Congratulations Canadian Green Party

It is great to see that Elizabeth May has won the Canadian Green Party’s first seat in the Canadian Parliament. The NZ Greens offer her our heartfelt congratulations on such an extraordinary accomplishment.  We wish her the best in holding the Conservative Party to account.

I lived in Canada (Ottawa) for three years a while back – beautiful country, and great people.  I have an appreciation for the complexities of its domestic politics, and how proud Canada’s country’s foreign policy used to be through UN peacekeeping and human rights leadership.

This result comes on the back of a wave of Green successes in Britain, Australia, Germany and France. I believe the tides of change are coming and we’ll start making genuine progress on the many critical global issues facing our world.

That said, the wonderful Canadian result also highlights how deeply flawed their first-past-the post electoral system is. If they had a fair proportional system that provides for representation that matches the amount of support they have – the Greens would have 13 seats in Parliament.

In the 2008 election they had almost a million votes but no representation in Parliament.  That situation is intrinsically unfair.  It undermines the fundamental tenet of democracy – that people have someone to represent them in decision-making.

We believe it is vital that MMP is retained in New Zealand in this year’s referendum and that we not return to the unrepresentative FPP system.  MMP makes sure that a party’s share of power is directly proportional to the share of votes it wins, and there’s no chance of an unfair and undemocratic outcome.

Anyway, congratulations again to Elizabeth May.  I met and worked with Elizabeth at the Copenhagen Climate Change Conference – one of the few good things to come out of the meeting for me.  We’ve stayed in contact ever since on this and I’m looking forward immensely to collaborating with her on this most vital of all issues, now that she will be spending much of her time in Ottawa.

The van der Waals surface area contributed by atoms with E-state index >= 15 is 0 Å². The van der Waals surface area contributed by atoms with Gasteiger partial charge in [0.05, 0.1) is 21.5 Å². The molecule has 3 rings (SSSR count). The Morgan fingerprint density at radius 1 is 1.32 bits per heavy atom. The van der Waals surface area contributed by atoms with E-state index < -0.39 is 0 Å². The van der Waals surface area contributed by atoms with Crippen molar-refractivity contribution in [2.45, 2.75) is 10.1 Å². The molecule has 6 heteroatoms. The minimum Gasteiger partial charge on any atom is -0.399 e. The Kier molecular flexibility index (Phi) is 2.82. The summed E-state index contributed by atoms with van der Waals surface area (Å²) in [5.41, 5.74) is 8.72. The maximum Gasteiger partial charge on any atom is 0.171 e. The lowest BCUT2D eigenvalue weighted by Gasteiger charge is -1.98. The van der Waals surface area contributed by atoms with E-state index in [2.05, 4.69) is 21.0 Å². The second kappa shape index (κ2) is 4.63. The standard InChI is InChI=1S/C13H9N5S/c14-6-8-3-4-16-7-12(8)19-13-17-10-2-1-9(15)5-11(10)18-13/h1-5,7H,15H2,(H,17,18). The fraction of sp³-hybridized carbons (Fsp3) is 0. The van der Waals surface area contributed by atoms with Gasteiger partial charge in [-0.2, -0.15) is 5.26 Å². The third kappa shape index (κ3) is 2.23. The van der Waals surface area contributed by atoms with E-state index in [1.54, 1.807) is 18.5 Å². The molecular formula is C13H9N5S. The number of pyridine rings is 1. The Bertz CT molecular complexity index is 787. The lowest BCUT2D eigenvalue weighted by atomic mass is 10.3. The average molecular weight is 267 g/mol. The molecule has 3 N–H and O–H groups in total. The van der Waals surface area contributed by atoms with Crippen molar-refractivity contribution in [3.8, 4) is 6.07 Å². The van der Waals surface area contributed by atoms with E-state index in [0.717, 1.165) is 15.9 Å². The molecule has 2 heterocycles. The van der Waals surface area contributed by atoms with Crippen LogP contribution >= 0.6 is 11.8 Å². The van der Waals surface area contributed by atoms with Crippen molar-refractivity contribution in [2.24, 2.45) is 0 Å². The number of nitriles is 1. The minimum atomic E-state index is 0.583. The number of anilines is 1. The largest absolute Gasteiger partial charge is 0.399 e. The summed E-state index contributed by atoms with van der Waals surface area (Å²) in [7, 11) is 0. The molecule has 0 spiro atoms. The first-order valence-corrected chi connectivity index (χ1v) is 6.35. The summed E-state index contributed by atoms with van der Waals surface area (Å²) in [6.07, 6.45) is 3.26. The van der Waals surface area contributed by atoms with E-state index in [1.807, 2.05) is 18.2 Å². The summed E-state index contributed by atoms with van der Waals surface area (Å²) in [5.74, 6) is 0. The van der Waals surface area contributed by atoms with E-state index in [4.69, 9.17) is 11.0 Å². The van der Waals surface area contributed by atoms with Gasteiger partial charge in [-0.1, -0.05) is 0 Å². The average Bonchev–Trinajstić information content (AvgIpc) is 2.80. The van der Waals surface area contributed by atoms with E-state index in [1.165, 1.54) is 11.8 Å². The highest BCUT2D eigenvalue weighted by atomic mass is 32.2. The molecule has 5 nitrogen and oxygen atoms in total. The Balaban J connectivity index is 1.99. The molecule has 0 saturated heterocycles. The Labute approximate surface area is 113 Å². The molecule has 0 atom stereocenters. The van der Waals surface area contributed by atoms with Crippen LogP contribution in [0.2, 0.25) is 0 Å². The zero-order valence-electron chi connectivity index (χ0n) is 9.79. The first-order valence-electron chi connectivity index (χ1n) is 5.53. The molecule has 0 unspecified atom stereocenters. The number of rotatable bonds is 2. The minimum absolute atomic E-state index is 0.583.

5 Comments Posted

  1. @insider
    Almost everyone I know who votes Green in a usual election voted for the social democrat party this year in an effort to minimize the number of ridings electing conservative MPs. As a result the NDP increased the number of votes and seats they received exponentially.

    Unfortunately Stephen Harper and his party still pulled through to form a majority government. It was an interesting and sad election for the left leaning vote in Canada, with the exception of Elizabeth May being elected.

  2. @insider 4:48 PM

    That may have been the case, but it would have been a fair and representative result. That a party can get 54.2% of the seats and govern alone while getting only 39.6% of the vote, as the Conservatives did in Canada, is a travesty of democracy.

  3. FPP does that to minor parties – nevertheless, even with a smaller turnout their share of seats under PR would much higher than one. Also, the very fact of having more chance of being represented is an incentive to vote for what you believe in rather than the lesser of the evils.

  4. Way to spin a half story. A PR system would have been an electoral disaster for the Greens. They lost over 1/3 of their vote- dropped 350k votes. Bit of a pyrrhic victory if you ask me.

  5. Sadly other than our electoral systems I see some parallels in what is happening in Canada to what is happening here. Their huge tar sands excavations could be compared to our future lignite mines and they are experiencing a similar dismantling of their education system.

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